It was Christmas. Christmas was Sherlock's favorite and Mycroft's least favorite holiday. Christmas meant presents, sweets, and fun for the little, five year old Sherlock. For the Nineteen year old Mycroft however, Christmas meant baby sitting a particularly excited Sherlock while their mother went to visit family and friends several hours away. Mycroft had already asked why he must always stay behind with the annoying child. The only answer he had received was, "Why should I spend the money for a nanny when Sherlock has an older brother who will take much better care of him?" He could not refute that statement, so baby sit he did.

By ten o' clock on Christmas Eve, Sherlock was running high on a sugar rush. He and Mycroft had spent the last four hours baking Christmas treats and, upon Sherlock's insistence, playing pirate. Now Mycroft wished simply that the little five year old would go to sleep.

"But Mycroft, if I go to sleep now I might miss Santa Claus."

"Sherlock, just go to sleep. You will have plenty of presents tomorrow without worrying about Santa Claus."

"But Mycroft, I want to stay up and see Santa. If I don't talk to him, how will he know exactly which present to give me?"

This was getting ridiculous, thought Mycroft, "Why don't you just write him a letter?"

"Everyone writes letters to Santa, I want to go one step further."

Why? Why must the child be so infuriating? Not that he hadn't done exactly the same thing as a child. He was just going to have to tell Sherlock what their father had told him.

"Sherlock, Santa isn't real. That's why you can't stay up to talk to him. Every year, mother or I put another present under the tree after you go to sleep. Why do you think I don't receive a present from 'Santa' every year? Because I'm too old to believe in the childish fantasy. You are getting too old for it too Sherlock."

"You're just angry, Mycroft, because Santa doesn't bring you presents. You said so yourself. He doesn't bring you presents because you are on the naughty list. You keep me from talking to Santa and then you tell me he isn't real. I however am on the nice list. I help you bake cookies, I try to tell Santa exactly what I want in person rather than through an impersonal letter, and I don't believe you when you tell me he isn't real."

"Sherlock, stop being an insufferable child! You are too old for Santa Claus. Now you need to go to sleep."

The dark haired five year old sat silent on the staircase for a few minutes. For a small amount of time, Mycroft had though that he had finally won. But, then Sherlock turned up towards his brother and said, "Fine then, Mycroft. You won't believe me and I won't believe you. I propose a bet."

"What kind of bet, Sherlock?"

"We stay up all night. If Santa appears, then I win. If he does not appear, then you win. The loser shall have to face a punishment. What do you say?" the small boy put his hand out as if to shake.

Mycroft indeed shook his hand. "What shall the punishment be?"

"I'm not sure yet, Mycroft, I have yet to decide."

"Well, you should tell me when you do. Until then, shall we watch a movie while we wait?"

"Oh, yes!"

And so they waited. Both of the boys, being as stubborn as they were, stayed up the whole night. During the night however, Santa Claus did not appear in any way, shape or form. Sherlock had lost his own bet.

"So Sherlock," said a triumphant Mycroft, "what is it that you as the loser shall do? Are you going to give up sweets? Not open your presents until tomorrow? Both of those would be rather fitting, don't you think?"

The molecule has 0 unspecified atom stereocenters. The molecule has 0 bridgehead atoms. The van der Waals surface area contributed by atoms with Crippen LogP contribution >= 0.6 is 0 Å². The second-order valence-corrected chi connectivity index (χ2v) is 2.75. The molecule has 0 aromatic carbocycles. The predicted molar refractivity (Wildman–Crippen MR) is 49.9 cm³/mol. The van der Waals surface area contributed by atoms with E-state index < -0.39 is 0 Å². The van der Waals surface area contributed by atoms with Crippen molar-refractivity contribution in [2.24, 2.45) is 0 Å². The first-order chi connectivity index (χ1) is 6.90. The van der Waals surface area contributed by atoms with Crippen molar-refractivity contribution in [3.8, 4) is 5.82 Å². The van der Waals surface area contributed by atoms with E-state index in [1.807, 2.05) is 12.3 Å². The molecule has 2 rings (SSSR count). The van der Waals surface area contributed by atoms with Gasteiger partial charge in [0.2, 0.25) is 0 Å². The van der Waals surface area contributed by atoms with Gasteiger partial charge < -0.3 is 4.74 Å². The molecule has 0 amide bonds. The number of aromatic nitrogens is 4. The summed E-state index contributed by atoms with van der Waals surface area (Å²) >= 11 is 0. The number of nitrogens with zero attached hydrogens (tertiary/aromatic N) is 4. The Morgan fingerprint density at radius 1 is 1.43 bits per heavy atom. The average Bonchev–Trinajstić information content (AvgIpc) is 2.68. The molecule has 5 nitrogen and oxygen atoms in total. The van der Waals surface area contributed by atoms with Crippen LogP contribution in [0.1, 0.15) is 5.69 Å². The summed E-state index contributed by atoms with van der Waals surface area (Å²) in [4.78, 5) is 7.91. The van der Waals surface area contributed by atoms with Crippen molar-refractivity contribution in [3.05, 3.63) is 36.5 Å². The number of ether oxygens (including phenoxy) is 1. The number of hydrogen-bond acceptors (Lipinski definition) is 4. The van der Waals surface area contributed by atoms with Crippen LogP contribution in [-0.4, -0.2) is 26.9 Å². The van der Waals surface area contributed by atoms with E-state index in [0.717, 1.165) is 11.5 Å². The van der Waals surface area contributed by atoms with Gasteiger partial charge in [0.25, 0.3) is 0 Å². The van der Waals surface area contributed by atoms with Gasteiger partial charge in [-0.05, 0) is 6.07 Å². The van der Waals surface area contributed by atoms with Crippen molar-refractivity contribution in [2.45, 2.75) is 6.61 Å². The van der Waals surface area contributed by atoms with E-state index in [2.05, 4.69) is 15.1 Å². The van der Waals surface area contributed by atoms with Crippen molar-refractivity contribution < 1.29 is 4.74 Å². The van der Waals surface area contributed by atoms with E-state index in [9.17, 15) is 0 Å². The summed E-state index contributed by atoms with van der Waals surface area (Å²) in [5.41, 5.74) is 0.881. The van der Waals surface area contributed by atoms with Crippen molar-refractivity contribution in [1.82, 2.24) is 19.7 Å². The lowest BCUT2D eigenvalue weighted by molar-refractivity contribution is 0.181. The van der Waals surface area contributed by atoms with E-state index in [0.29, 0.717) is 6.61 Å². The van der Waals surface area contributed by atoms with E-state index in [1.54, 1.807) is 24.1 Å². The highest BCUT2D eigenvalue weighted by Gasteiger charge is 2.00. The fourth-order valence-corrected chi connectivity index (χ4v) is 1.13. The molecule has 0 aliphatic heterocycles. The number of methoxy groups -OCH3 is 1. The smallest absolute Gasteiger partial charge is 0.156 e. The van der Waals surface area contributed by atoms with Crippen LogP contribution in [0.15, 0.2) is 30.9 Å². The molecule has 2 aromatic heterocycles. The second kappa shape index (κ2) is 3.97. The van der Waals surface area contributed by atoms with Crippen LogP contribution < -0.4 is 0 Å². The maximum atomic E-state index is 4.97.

"I'm going to jump off the roof, Mycroft."

"What? Sherlock, you can't jump of the roof, you'll get yourself killed."

"A world without Santa Claus is a world I am not going to live in."

"But Sherlock, this is ridiculous."

"Goodbye, brother." Said the younger boy who headed up the stairs.

"Bloody, hell." Said Mycroft, who quickly headed up the stairs after his younger brother.

"Sherlock, stop!"

"No, Mycroft. I lost the bet. I have to do this."

"Sherlock," said Mycroft, who thought, I can't believe I'm saying this, "You didn't lose the bet. Santa Claus is real. I just wanted you to go to bed. I left a note for him last night saying that he had to hide the present with the others and not let you see him. I was just being a mean person when I told you he wasn't real."

Sherlock ran straight towards his brother and hugged him.

"I knew that was probably it. I figured that this was the only way you'd confess. But this means that you lost the bet Mycroft. Do you know what you have to do now?"

"What?" asked a very worried Mycroft.

"You have to come eat biscuits with me, every time I ask from now on."

"Ok, Sherlock." Said a very relieved Mycroft. Eating biscuits is not so bad.

"Every time I ask. From now on. Even when we're both grownups."

"Fine Sherlock. Even when we're both grownups."

"Ok. Now, come eat biscuits with me Mycroft!"

"Ok, Sherlock."

Twenty-two years later:

Come eat biscuits with me. –SH

Sherlock, I'm on a diet. –M

Every time Mycroft. –SH

Sherlock. –M

Every time. –SH

Why do you want me to come over, anyway? You hate when I come over. –M

I want to see if you still will. –SH

Sherlock, you know that Santa isn't real now. That means that you lost the bet. –M

Do you want me to jump off a building, Mycroft? –SH

Sometimes, I wish you would. –M

You'll regret saying that someday. –SH

I'll be there in thirty minutes. –M

Make it twenty. I'm hungry and I don't want to wait on you very long. –SH

Then why not go ahead and eat without me? –M

I'm not that rude. –SH

Twenty minutes, Mycroft. –SH

I have to work on getting you some friends. –M

Nineteen minutes, Mycroft. –SH

Maybe something more than friends. –M